Trauma, trauma, what do you hear?

During our vacation, we were in the car behind a big work vehicle. A rock dislodged from the bed and hit our windshield. It was very loud and abrupt, and left behind a chip.

We were startled by the noise then dismayed when we saw the damage. I looked up chip repair kits on amazon so we could plan how to fix it when we got home.

Hours later in our drive we heard a loud snap.

My husband’s first reaction was was dread, “Was that another rock?”

Thankfully it wasn’t. It was a toy our son was playing with in the back seat.

If my son had made this noise before we were hit by a rock, we probably wouldn’t have even noticed it. But we now associated the loud snapping sound to the sound a rock makes when it hits a windshield.

In the moment before my husband could process what the sound really was, his brain was convinced another rock had hit and damaged our windshield.

This is how PTSD works.

Only with PTSD the cortisone production that results from the stressful trigger continues, and doesn’t end in a single moment like it did with the snapping toy in the car. Hence, the resulting panic attacks that come from a trauma trigger.

During traumatic events, our brain files away important information to help us avoid those events in the future. We memorize sights, smells, sounds, and feelings we had during our trauma, so our brains can recall them and protect us from future harm. PTSD happens when our brain is confused between what’s really dangerous and what isn’t. It’s a type of anxiety disorder, and those who already have anxiety disorders are at greater risk for developing PTSD with a traumatic event.

Sometimes our brains shut down the memories of trauma, so we cannot recall them, but still triggers the cortisone stress response when experiencing a certain sight, smell, etc that is comparable to something from the event. The brain is a powerful shield, and can protect us from things we don’t even understand fully. This is why many PTSD triggers seem to come out of no where, or don’t always seem make sense. And why a person who doesn’t remember their trauma can still be triggered.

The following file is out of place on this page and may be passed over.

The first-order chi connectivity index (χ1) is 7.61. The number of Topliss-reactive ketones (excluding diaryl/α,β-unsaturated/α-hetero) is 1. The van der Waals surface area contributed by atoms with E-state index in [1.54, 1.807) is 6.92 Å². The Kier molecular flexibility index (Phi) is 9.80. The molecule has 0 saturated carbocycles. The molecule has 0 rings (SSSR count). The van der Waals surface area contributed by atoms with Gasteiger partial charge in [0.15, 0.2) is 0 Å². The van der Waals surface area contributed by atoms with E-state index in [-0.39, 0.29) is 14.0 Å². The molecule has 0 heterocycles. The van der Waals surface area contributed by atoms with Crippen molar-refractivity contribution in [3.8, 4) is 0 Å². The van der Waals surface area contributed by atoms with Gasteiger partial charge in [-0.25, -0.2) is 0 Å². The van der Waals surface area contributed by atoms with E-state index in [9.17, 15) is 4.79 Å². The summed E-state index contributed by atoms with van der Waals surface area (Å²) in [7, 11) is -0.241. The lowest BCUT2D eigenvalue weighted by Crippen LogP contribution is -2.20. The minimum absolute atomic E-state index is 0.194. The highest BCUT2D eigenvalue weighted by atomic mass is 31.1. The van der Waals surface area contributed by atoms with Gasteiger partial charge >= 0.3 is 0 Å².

So what’s to be done?

In my husband’s case, as soon as his mind understood everything was ok, the panic passed.

With PTSD you just have to work a bit harder to help the mind get there. Tell yourself, or have someone else tell you, repeatedly that you’re safe. That no one and nothing can hurt you. That the trauma is in the past. The anxiety attack won’t end until your mind feels safe, so don’t fight it, let it play out, and gently tell yourself you’re safe until your mind really believes it.

Even before you’re triggered, you can “talk to” your trauma, tell it why it no longer has power over you. Reason why it can never happen to you again, at least not in the same way. Retrain your brain to realize, there’s no reason you need to be protected anymore.

And perhaps a little bit of that anxiety never ceases. PTSD isn’t thought to be totally curable. And maybe this is a good thing, because a little bit of caution can serve a purpose. And after all, the brain is meant to protect us in this way.

As J.R.R. Tolkien (who had PTSD) wrote in his epic novel The Lord of the Rings, the Return of the King, “There are some things that time cannot mend. Some hurts that go too deep.”


***The information here is based on my personal experiences with PTSD, as well as what I have learned in trauma therapy. My recommendations are trauma specific tools I have learned for coping with PTSD, but could also be tried with any anxiety disorder.

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